News / Asia

Laos Offered WTO Membership

Handicraft and souvenir vendors wait for customers and tourists at the night market of Luang Prabang, October 18, 2009.
Handicraft and souvenir vendors wait for customers and tourists at the night market of Luang Prabang, October 18, 2009.
Daniel Schearf
— The World Trade Organization has offered membership to Laos, an impoverished, one-party communist state. After years of slow negotiations the Southeast Asian Nation has moved its economy away from centralized control toward a market-oriented one. 

After 15 years of negotiations, the World Trade Organization on Friday officially invited Laos to become a member.   
 
The invitation is recognition of the country’s efforts to change laws and policies to comply with the trade club’s requirements and the market access demands of its more than 150 members.
 
It also comes after years of steady annual economic growth averaging more than six percent. This year it could top eight percent, the highest in Southeast Asia.
 
Michael Ewing-Chow, the WTO chair at the Center for International Law in Singapore, says membership for Laos gives it access to WTO benefits - but it signals a more fundamental change for the nation.
 
"The real value for Laos is really that they're moving their economy away from the more centralized, planned one of the past to one where they're really looking at how best to create entrepreneurship, free markets in their country," Ewing-Chow noted.
 
Small, poor, and land-locked, Laos is run by the same communist party that took power in 1975.  
 
Like most communist states, Laos' economy was centrally controlled and it aligned itself with the former Soviet block countries.
 
But from the mid 1980s Vientiane slowly moved toward a more market-oriented economy.
 
Now, a country that was once reliant on foreign assistance is becoming a major destination for foreign investment, which this year topped $2 billion.
 
It is the last of the 10-member Association of Southeast Asian Nations to be welcomed into the global trade club.
 
WTO information officer Peter Ungphakorn says, once Laos ratifies the agreement, ASEAN will be able to speak as one voice at the WTO.  
 
He says membership could also give the Lao economy a boost as it did for other former centrally planned economies China and Vietnam.
 
"It can also make Laos more attractive for foreign investment because it will be showing that it can apply predictable, transparent, ruled-based principles to its economy," said Ungphakorn.

The biggest investors in Laos are also its major trade partners and neighbors - China, Thailand and Vietnam.
 
But most investment is in natural resources such as agriculture, hydropower and mining, much of which is sold to its neighbors.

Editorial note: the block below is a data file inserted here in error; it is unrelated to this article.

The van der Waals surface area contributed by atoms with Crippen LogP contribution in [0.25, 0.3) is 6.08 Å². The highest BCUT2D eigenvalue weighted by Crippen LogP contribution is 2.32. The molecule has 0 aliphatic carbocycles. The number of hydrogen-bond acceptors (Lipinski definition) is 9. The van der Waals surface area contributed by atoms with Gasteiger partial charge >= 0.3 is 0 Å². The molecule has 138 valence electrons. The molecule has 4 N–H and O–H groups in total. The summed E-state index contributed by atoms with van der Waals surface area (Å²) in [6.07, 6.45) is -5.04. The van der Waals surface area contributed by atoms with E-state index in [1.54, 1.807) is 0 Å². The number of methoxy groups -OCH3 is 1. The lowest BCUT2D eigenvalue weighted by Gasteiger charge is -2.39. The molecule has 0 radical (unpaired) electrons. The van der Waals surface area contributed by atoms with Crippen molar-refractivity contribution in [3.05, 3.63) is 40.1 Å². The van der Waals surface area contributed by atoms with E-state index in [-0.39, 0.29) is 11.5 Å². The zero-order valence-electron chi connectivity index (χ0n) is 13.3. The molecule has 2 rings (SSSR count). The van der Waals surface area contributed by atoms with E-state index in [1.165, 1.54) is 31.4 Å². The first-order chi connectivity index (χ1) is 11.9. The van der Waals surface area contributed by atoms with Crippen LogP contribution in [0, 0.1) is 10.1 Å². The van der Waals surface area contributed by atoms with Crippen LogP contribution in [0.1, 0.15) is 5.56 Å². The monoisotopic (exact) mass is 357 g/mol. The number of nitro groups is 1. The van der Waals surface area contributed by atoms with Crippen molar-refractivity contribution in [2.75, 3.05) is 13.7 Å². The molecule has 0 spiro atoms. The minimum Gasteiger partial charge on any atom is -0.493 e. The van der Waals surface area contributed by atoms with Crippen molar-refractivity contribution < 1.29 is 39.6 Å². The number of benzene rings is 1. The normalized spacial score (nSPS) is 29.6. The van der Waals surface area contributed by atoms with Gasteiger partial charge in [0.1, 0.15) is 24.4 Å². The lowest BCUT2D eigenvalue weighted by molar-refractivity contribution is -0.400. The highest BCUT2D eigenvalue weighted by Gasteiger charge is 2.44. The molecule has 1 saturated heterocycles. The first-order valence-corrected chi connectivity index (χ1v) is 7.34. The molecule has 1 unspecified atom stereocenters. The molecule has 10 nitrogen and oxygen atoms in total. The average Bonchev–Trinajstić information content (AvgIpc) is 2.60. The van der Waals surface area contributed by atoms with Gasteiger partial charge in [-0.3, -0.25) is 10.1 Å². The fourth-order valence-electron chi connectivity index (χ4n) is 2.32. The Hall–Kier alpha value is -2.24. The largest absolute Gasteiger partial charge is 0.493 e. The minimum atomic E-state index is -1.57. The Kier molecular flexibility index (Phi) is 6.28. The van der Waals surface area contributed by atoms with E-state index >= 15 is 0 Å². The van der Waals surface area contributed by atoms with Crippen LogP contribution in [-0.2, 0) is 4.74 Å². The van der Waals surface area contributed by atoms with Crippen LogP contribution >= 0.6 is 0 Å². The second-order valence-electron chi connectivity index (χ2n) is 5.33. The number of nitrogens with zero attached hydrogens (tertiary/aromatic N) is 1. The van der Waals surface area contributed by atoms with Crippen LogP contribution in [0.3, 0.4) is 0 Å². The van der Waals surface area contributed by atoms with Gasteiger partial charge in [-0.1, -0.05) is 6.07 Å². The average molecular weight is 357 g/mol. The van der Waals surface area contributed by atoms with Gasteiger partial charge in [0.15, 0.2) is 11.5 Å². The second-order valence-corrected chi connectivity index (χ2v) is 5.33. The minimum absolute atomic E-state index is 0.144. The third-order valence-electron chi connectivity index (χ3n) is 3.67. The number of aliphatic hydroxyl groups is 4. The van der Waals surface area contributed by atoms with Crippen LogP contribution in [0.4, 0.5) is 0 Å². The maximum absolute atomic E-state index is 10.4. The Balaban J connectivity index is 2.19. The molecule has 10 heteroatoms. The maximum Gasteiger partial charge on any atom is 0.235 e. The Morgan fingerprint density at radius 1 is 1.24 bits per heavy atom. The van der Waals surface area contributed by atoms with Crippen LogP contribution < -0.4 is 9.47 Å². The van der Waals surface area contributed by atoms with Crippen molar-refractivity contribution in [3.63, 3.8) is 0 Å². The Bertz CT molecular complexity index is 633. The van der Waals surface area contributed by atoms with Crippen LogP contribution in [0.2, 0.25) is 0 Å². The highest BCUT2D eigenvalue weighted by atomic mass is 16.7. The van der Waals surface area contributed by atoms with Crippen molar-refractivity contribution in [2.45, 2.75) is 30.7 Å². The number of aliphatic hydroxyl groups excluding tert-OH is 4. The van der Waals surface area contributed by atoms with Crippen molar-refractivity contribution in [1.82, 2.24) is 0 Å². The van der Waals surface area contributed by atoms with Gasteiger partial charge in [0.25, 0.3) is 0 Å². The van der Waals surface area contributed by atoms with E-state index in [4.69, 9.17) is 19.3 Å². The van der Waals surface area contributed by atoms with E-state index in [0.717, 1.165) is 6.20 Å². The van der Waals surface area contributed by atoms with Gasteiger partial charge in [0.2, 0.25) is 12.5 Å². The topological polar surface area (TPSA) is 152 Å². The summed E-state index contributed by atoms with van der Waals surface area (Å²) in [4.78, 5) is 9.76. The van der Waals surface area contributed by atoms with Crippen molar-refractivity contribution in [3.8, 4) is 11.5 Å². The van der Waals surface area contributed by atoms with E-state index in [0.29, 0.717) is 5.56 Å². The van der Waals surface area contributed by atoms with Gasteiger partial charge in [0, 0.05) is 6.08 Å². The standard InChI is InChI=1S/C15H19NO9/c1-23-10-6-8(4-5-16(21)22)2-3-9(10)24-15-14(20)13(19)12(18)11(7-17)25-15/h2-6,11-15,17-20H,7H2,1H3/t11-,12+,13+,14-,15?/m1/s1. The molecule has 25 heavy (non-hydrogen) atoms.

Analysts say membership in the WTO should help diversify foreign investment and trade into other sectors.
 
Nicolai Imboden is executive director of the Idea Center in Geneva, a group assisting developing countries like Laos to integrate into the world economy.  He says Laos is not yet able to compete as a production base, so European and American companies will be slower to invest.
 
"Thailand is very big in investments.  Vietnam starts now.  Singapore is doing a lot, you know.  I think Korea will come," he said. "There is clearly, as you know also, there is a moving out of low-cost manufacturing from China towards the south and I think Laos will profit from that," said Imboden.
 
ASEAN plans to form an economic community by the end of 2015 linking up the region.
 
Beijing plans to spend billions on train and road connections through Laos.
 
Ewing-Chow says that puts Laos in a prime position to become a hub for ASEAN-China trade.

"China is its big neighbor to the north and its major neighbor to the south is Thailand.  Both of these are increasingly players in the Laotian economy and will continue to be the case for many years to come," he said. "However, if Laos becomes a major hub for the region it then becomes able to tap into the network of the other economies which seek to move goods and services and people up and down that particular corridor connecting China with ASEAN."
 
Despite the development and rapid growth in Laos, more than a quarter of the country's six and a half million people are still living in poverty.
 
The United Nations ranks Laos at 138 of 187 countries in terms of development.
 
Laos hopes membership in the WTO will help it break free from its "least developed country" status.  
 
Its lawmakers are expected to officially accept the WTO membership offer in December.